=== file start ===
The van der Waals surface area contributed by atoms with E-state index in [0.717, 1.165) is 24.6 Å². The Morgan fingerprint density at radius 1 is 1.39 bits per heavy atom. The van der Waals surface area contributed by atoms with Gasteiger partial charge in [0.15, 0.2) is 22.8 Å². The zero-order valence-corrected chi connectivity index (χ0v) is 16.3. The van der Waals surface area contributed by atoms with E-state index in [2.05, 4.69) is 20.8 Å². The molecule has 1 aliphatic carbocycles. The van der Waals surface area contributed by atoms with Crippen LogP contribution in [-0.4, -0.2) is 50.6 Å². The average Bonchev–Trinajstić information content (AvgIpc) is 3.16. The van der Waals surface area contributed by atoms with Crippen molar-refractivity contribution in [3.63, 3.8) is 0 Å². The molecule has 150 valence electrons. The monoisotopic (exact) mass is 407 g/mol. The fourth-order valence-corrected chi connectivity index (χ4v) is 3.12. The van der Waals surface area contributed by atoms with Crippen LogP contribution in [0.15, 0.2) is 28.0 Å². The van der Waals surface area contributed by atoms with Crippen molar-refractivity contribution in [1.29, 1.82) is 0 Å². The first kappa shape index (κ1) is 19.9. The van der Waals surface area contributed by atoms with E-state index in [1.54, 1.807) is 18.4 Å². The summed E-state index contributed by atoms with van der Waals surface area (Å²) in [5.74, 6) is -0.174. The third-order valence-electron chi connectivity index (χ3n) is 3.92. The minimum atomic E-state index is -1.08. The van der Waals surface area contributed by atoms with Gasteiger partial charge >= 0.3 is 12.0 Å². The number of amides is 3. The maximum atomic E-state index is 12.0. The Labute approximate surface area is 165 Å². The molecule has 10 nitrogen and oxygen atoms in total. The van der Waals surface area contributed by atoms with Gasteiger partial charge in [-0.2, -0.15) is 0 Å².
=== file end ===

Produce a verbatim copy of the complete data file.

The van der Waals surface area contributed by atoms with E-state index in [0.717, 1.165) is 24.6 Å². The Morgan fingerprint density at radius 1 is 1.39 bits per heavy atom. The van der Waals surface area contributed by atoms with Gasteiger partial charge in [0.15, 0.2) is 22.8 Å². The zero-order valence-corrected chi connectivity index (χ0v) is 16.3. The van der Waals surface area contributed by atoms with E-state index in [2.05, 4.69) is 20.8 Å². The molecule has 1 aliphatic carbocycles. The van der Waals surface area contributed by atoms with Crippen LogP contribution in [-0.4, -0.2) is 50.6 Å². The average Bonchev–Trinajstić information content (AvgIpc) is 3.16. The van der Waals surface area contributed by atoms with Crippen molar-refractivity contribution in [3.63, 3.8) is 0 Å². The molecule has 150 valence electrons. The monoisotopic (exact) mass is 407 g/mol. The fourth-order valence-corrected chi connectivity index (χ4v) is 3.12. The van der Waals surface area contributed by atoms with Crippen LogP contribution in [0.15, 0.2) is 28.0 Å². The van der Waals surface area contributed by atoms with Crippen molar-refractivity contribution in [1.29, 1.82) is 0 Å². The first kappa shape index (κ1) is 19.9. The van der Waals surface area contributed by atoms with E-state index in [1.54, 1.807) is 18.4 Å². The summed E-state index contributed by atoms with van der Waals surface area (Å²) in [5.74, 6) is -0.174. The third-order valence-electron chi connectivity index (χ3n) is 3.92. The minimum atomic E-state index is -1.08. The van der Waals surface area contributed by atoms with Gasteiger partial charge >= 0.3 is 12.0 Å². The number of amides is 3. The maximum atomic E-state index is 12.0. The Labute approximate surface area is 165 Å². The molecule has 10 nitrogen and oxygen atoms in total. The van der Waals surface area contributed by atoms with Gasteiger partial charge in [-0.2, -0.15) is 0 Å².